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Figure Preparation & Uploading Guide

There are two goals: getting the paper peer reviewed and then, if accepted, getting the figures to print very nicely. Following are some suggestions about figure appearance and technical specifications, as well as figure captions.

Overview. In the web-based submission system, figures uploaded for peer review and editing may (or may not) be of print quality. If and when your paper is accepted and gets sent to Production, then we work one-by-one with authors on figures and if needed provide FTP instructions to quickly transmit files of any size to us directly.

Details about specific dpi are below. If the artwork was submitted as a part of the manuscript file, in Word for example, then .tif or .pdf files will be requested if available. It might be possible for us to create workable art here in the Production office, but that is not preferred. Worst case scenario: the author might need to be prepared to mail us sharp, dark, neat, clean hardcopies that we could scan. Do not do this unless prompted.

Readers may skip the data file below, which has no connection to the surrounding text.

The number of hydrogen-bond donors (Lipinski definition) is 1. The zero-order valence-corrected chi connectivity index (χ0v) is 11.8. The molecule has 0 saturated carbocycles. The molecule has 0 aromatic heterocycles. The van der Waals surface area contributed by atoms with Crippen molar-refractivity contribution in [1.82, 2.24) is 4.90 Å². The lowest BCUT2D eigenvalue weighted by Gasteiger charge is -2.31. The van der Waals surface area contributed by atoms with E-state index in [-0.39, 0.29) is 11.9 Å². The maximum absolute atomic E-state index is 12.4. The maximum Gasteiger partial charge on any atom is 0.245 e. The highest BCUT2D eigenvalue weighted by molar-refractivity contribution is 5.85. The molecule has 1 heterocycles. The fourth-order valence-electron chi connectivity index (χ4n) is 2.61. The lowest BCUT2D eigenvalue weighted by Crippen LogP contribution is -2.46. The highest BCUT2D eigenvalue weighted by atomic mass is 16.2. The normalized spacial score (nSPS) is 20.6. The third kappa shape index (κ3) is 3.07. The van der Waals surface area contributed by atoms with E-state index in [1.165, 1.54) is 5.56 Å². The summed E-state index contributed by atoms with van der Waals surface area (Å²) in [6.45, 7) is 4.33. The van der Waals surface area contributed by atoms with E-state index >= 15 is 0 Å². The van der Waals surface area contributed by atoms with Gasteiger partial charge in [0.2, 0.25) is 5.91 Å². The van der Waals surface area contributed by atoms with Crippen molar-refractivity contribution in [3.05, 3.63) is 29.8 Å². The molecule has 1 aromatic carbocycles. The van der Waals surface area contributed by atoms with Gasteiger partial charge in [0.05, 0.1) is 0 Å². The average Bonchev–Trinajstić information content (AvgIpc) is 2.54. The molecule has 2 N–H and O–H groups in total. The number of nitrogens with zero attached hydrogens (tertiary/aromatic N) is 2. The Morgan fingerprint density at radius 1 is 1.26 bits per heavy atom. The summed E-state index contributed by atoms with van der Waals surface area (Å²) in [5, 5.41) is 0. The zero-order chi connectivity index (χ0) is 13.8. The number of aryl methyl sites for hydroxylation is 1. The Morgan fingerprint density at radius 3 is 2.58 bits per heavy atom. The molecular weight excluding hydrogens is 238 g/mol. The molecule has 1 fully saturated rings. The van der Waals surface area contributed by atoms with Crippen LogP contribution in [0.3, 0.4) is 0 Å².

Note that TEM artwork needs special care because of the fine detail and repeating patterns that are difficult to capture on paper with ink in printing. Please use high-resolution images. If accepted, the proofs should be a guideline as to what authors will see and you can re-supply at that point if need be.

Copyright Permissions:

All figures (tables, video, anything) requiring permission ought to have its copyright information acknowledged in the caption of that figure/table (even if the permission granted is pending this step). Use the following format: [Used by permission of Publishing Company, from Rambo and Pinko (20XX), Journal, vol. x, Fig. Y, p. z.]